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Career gear: AFW knows the value of Dress(ing) For Success

Austin Photo Set: News_Michael_dress for success_August 2011_poster
A poster hanging in the Dress for Success meeting room
Austin photo: Event_Dress for Success_Sign
The sign outside of Dress for Success
Austin photo: Event_Dress for Success_Volunteer
A volunteer "personal shopper" at Dress for Success

You’d think with the title Executive Director, Judy Chambers would have her own desk.

But the savvy businesswoman behind the Austin affiliate of the national nonprofit Dress for Success (DFS) is on her feet all day long and has no need for a desk where she’d rarely spend any time. Plus, the DFS space doesn’t have the room for another desk.

“We currently have about 2000 square feet and need about twice this much to accommodate all the women who come in here,” says Chambers. “We’re having to get creative about the space we do have.”

Housed in the collective office complex of the former Mrs. Baird’s Bakery at 701 Tillery Street in east Austin, DFS feels like a warehouse space divided into four main areas: reception, dressing, meeting and storage. Each area is packed with racks of suits, bags, accessories, makeup and more.

For some, this excess of fashion would be like a dream come true. For others, these items are a lifeline to a new lease on life.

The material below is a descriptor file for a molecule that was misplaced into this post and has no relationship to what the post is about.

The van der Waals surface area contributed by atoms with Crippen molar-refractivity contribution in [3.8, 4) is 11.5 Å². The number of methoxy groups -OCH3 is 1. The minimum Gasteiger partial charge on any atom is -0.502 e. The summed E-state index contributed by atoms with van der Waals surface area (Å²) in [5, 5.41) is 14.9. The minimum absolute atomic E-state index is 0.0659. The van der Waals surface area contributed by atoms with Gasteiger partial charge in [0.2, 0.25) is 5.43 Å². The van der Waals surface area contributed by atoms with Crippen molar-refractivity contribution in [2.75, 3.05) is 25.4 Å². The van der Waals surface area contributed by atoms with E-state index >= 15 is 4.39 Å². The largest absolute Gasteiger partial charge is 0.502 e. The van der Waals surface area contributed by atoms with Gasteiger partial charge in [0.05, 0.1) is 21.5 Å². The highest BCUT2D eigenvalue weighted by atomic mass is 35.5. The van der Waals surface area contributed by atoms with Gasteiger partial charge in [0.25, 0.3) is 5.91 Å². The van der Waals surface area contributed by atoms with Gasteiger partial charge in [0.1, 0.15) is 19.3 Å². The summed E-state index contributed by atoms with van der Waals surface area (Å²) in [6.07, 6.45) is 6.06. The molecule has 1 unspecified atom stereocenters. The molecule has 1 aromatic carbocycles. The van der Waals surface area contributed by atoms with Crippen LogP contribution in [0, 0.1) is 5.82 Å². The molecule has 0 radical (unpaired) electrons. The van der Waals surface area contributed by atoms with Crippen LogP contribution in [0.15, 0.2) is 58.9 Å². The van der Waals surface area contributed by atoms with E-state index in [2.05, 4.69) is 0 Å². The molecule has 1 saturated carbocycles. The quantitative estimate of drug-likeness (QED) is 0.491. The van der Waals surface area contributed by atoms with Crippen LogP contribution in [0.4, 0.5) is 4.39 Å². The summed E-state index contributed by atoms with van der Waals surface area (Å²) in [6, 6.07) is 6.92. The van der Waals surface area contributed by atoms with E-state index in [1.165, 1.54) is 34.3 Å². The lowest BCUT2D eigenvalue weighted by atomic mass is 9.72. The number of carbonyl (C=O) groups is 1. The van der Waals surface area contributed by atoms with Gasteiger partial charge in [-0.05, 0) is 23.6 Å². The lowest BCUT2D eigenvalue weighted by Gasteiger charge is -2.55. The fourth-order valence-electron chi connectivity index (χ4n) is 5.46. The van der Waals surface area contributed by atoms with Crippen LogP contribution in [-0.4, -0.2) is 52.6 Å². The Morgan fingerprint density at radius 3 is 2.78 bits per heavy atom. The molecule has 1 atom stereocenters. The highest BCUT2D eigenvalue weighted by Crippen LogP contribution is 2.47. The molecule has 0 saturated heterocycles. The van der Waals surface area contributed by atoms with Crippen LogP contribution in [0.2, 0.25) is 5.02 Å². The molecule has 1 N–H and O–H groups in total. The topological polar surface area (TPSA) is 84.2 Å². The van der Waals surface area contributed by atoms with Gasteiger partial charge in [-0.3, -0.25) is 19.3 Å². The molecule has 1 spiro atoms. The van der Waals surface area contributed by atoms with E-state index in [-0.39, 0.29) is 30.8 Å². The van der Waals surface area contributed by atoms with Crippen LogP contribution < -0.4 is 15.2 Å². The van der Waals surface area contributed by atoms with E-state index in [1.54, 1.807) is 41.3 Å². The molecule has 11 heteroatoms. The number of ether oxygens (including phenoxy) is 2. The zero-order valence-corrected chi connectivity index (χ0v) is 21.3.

Founded in 1996 by law student Nancy Lublin in New York, Dress for Success spread like wildfire across the country and then the world. Today, there are 118 affiliates around the United States and 11 different countries. Each affiliate is supported entirely by their local community.

“Many people think of Dress for Success as a clothes closet, but we’re much more than that,” says Chambers. Not only does the Austin office provides disadvantaged women from Travis County and five surrounding counties the access to professional attire but also job training, interview skills and mentorship opportunities.

A national partnership with Wal-Mart provides unemployed or underemployed women the chance to participate in the Going Places Network, a 12-week program that builds knowledge and confidence in their professional goals. After a job has been landed, the Professional Women’s Group continues training on a monthly basis, including pairing individuals with a volunteer businesswoman in the community for one-on-one mentoring.

As a retired school counselor, Chambers is passionate about this line of work. She envisions an expanded Career Center in what is now the meeting area of the Dress for Success office to allow further coaching, resume updating, and job searching with the volunteer coordinators.

But, of course, renovations cost a significant amount, something Chambers knows all too well. “We always need suits. But I’m not hesitant anymore to say we need money to keep the lights on and expand the space even more.”

Luckily, DFS has some pretty significant support from the local community. With the assistance of David Anthony Martinez at Luxe PR & Promotions, over twenty of Austin’s top businesses maintain Corporate Guild Memberships with DFS, donating between $1,000 and $5,000 annually.